Collectively, these ground-up efforts generated excitement, interest and the promise of a potential, fast-rising new sector that served the needs of the legal industry and society at large.
The establishment of FLIP and the attraction of more institutional players
These parallel developments arguably sparked into life with the establishment of SAL’s Future Law Innovation Programme (FLIP).
First established in 2018, FLIP was a two-year programme with a three-way mission: to incubate start-ups, accelerate ideas, and develop the larger ecosystem. In particular, FLIP excelled in its ecosystem development activities. Through regular speed networking sessions, talks, events and other community activities, FLIP helped create a sense of community where there was none. It also generated excitement, a regular buzz of activity and media coverage in legal technology. FLIP, as a visible demonstration of Singapore’s commitment to legal technology, also played a role in attracting talent and investment from institutes of higher learning, law firms, consultancies and beyond into the ecosystem.
Further, FLIP’s ability to promote Singapore’s legal technology ecosystem was undeniable. FLIP garnered significant attention from the international legal technology community, seeing coverage on international news platforms such as the Financial Times, Forbes, Artificial Lawyer and Law.com. Anecdotally, its corporate video has also even been featured in a Harvard Law School seminar on the legal profession taught by Professor David Wilkins. These, among other examples, demonstrated the mindshare that FLIP, through its programmes, helped Singapore gain in the legal technology space.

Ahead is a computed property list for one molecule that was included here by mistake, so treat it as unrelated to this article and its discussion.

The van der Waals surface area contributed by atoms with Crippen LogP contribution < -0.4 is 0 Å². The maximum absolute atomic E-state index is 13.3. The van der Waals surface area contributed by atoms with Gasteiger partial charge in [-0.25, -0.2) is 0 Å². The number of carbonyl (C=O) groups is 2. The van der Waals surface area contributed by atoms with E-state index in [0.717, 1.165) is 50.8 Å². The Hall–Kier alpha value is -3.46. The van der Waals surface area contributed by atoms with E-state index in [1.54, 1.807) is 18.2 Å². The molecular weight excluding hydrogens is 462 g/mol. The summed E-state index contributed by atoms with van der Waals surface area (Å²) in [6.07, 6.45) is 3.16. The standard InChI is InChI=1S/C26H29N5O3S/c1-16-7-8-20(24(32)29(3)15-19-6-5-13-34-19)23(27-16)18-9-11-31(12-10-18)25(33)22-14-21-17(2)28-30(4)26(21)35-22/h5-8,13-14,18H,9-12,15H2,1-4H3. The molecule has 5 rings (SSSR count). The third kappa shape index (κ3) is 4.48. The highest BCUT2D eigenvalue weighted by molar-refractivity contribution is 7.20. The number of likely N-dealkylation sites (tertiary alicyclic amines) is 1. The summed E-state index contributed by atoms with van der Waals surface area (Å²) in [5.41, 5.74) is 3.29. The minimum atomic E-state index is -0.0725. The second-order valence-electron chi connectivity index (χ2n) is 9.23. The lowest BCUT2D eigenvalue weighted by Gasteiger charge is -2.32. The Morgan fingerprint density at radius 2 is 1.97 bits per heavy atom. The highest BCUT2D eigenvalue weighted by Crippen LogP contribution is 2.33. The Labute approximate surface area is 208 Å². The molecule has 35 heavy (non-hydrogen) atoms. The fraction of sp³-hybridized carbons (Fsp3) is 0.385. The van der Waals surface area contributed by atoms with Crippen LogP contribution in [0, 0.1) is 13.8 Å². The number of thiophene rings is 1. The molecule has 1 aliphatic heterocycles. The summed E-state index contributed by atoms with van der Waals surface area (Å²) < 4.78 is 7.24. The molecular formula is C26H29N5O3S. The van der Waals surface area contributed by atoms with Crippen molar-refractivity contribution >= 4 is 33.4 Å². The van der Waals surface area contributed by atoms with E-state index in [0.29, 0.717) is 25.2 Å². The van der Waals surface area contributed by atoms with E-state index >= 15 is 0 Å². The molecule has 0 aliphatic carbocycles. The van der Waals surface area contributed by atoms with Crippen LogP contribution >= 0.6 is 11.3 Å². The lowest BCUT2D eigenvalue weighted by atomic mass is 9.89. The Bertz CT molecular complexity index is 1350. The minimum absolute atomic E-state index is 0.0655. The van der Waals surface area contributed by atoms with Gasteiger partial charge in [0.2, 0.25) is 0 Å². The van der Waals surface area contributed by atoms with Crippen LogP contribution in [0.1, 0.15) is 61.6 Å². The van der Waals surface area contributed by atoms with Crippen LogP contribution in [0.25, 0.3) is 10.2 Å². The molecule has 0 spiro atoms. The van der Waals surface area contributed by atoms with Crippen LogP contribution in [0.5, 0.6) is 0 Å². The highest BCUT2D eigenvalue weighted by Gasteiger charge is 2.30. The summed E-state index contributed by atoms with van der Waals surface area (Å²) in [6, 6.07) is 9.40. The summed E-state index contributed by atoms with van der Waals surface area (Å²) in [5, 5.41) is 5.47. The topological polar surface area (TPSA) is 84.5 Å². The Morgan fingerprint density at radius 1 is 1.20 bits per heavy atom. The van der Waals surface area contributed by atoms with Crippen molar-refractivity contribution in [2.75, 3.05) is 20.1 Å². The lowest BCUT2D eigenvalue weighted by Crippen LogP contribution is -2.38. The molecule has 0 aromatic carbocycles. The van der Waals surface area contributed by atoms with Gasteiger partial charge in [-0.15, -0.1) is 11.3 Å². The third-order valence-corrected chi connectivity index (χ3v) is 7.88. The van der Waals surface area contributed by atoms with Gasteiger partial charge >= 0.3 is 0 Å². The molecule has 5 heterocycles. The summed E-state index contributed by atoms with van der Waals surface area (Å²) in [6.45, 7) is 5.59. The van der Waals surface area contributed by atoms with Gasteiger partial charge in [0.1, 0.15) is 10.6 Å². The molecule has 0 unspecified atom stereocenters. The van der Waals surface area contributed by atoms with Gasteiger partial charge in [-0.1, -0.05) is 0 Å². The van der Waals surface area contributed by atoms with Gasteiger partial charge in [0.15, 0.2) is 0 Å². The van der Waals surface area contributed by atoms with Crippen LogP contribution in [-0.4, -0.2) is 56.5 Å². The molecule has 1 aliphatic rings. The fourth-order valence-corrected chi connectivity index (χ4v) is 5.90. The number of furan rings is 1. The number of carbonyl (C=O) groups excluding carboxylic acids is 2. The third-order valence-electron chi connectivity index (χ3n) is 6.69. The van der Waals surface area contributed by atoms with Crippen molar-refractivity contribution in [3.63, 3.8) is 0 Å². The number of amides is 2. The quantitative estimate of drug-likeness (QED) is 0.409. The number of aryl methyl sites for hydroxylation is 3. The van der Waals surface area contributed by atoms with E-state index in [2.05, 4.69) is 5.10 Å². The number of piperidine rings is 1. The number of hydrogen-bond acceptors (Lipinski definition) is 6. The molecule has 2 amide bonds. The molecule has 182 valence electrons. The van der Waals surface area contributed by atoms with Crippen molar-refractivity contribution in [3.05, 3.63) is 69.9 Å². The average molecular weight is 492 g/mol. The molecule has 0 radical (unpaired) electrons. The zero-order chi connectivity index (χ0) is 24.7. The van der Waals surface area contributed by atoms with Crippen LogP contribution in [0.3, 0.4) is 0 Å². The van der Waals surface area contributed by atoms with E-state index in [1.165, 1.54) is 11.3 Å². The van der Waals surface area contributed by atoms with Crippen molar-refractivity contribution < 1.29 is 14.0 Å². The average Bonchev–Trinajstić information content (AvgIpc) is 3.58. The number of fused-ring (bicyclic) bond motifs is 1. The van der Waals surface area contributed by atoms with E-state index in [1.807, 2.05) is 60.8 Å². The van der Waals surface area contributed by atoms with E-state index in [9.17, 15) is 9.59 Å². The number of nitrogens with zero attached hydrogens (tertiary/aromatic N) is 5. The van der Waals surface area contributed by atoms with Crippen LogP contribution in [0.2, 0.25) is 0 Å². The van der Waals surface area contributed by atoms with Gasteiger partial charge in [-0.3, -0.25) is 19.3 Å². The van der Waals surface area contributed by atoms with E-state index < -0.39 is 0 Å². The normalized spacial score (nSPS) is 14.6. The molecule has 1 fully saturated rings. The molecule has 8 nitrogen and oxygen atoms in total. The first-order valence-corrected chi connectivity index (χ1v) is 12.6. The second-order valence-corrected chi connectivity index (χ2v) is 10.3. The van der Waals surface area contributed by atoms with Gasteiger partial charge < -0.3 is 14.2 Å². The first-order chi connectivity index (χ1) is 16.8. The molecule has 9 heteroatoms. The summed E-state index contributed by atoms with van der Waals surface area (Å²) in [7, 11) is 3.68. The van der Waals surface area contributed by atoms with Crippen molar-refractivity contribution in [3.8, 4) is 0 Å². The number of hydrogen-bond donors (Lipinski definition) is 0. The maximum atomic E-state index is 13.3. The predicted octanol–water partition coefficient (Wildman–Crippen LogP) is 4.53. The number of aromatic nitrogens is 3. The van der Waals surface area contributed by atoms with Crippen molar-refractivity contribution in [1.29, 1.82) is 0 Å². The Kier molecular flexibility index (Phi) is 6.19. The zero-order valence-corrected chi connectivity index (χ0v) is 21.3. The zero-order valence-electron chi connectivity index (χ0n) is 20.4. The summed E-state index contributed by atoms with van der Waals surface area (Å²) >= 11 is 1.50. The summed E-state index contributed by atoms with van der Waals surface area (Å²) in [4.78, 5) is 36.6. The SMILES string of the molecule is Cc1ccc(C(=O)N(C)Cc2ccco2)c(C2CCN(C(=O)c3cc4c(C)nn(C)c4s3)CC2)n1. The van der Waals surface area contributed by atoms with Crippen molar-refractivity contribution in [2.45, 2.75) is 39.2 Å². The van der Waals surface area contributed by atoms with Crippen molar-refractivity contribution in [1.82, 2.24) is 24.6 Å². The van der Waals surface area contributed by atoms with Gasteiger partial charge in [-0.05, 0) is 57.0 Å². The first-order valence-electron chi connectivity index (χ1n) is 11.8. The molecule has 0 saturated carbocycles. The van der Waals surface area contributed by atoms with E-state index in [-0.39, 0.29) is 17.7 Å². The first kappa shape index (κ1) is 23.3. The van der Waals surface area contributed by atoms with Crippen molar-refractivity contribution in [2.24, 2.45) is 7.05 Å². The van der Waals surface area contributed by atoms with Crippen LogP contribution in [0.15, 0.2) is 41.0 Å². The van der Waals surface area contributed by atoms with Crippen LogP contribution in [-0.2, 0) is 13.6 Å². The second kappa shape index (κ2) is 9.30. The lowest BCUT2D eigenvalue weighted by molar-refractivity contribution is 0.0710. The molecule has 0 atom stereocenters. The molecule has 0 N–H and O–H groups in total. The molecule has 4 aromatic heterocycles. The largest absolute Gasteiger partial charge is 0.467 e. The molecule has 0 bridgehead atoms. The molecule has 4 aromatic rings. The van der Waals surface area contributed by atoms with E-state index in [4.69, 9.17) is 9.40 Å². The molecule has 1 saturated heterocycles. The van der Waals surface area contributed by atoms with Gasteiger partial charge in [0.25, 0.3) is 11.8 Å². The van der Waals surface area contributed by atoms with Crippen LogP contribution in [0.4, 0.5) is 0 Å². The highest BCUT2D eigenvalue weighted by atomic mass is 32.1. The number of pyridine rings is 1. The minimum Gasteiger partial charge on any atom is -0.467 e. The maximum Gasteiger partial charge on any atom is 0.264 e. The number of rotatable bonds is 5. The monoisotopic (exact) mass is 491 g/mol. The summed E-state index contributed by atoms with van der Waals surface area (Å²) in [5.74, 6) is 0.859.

In turn, the regular attention paid to the space – domestically and internationally – began to beget more institutional involvement. Attracted by the potential in the ecosystem, 2017 to 2019 saw the constant entry of established players into the space. Large law firms such as Rajah & Tann, WongPartnership, Dentons Rodyk, Clifford Chance and Allen & Overy (to name a few) established legal technology centres and job roles and publicly announced the active adoption of technology in Singapore. In addition, the Law Society of Singapore partnered with the Ministry of Law to provide two rounds of funding – through the Tech Start for Law and Tech-celerate for Law programmes – for law firms to adopt baseline legal technology in legal practice. Further, the Singapore Government awarded a tender in 2017 to develop a project of what eventually became the Motor Accident Claims Online (MACO) system, a motor accident claims simulator that provides quick and non-binding assessments on liability and compensation issues in motor accident claims. These, along with other developments, meant that interest, revenue, investment and job opportunities continued to flow into the industry.